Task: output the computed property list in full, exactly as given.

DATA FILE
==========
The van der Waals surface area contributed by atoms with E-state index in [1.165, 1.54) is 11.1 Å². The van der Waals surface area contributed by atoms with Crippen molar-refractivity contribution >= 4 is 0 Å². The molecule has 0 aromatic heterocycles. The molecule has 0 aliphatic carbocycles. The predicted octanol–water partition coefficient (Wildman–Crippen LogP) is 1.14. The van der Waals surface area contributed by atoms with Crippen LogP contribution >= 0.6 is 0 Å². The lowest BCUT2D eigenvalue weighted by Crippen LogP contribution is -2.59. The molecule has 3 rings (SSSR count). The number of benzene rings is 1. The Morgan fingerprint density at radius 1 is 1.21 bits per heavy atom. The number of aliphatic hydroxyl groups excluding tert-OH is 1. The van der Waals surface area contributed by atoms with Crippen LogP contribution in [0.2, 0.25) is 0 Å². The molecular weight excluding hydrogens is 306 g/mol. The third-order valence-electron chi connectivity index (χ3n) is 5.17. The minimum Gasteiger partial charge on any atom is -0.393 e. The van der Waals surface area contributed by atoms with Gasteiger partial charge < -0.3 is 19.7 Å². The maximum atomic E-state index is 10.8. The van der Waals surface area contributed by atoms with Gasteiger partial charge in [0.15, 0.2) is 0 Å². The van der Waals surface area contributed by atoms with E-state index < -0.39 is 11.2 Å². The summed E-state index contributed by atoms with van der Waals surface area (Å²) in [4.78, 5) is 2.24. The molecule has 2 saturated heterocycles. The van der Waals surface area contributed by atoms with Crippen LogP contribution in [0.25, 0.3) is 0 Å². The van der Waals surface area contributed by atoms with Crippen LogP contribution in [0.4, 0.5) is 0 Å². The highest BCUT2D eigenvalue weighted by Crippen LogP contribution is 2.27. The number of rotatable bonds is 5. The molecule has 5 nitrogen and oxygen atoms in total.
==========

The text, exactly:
The van der Waals surface area contributed by atoms with E-state index in [1.165, 1.54) is 11.1 Å². The van der Waals surface area contributed by atoms with Crippen molar-refractivity contribution >= 4 is 0 Å². The molecule has 0 aromatic heterocycles. The molecule has 0 aliphatic carbocycles. The predicted octanol–water partition coefficient (Wildman–Crippen LogP) is 1.14. The van der Waals surface area contributed by atoms with Crippen LogP contribution >= 0.6 is 0 Å². The lowest BCUT2D eigenvalue weighted by Crippen LogP contribution is -2.59. The molecule has 3 rings (SSSR count). The number of benzene rings is 1. The Morgan fingerprint density at radius 1 is 1.21 bits per heavy atom. The number of aliphatic hydroxyl groups excluding tert-OH is 1. The van der Waals surface area contributed by atoms with Crippen LogP contribution in [0.2, 0.25) is 0 Å². The molecular weight excluding hydrogens is 306 g/mol. The third-order valence-electron chi connectivity index (χ3n) is 5.17. The minimum Gasteiger partial charge on any atom is -0.393 e. The van der Waals surface area contributed by atoms with Gasteiger partial charge < -0.3 is 19.7 Å². The maximum atomic E-state index is 10.8. The van der Waals surface area contributed by atoms with Gasteiger partial charge in [0.15, 0.2) is 0 Å². The van der Waals surface area contributed by atoms with E-state index < -0.39 is 11.2 Å². The summed E-state index contributed by atoms with van der Waals surface area (Å²) in [4.78, 5) is 2.24. The molecule has 2 saturated heterocycles. The van der Waals surface area contributed by atoms with Crippen LogP contribution in [0.25, 0.3) is 0 Å². The van der Waals surface area contributed by atoms with Crippen LogP contribution in [0.4, 0.5) is 0 Å². The highest BCUT2D eigenvalue weighted by Crippen LogP contribution is 2.27. The number of rotatable bonds is 5. The molecule has 5 nitrogen and oxygen atoms in total.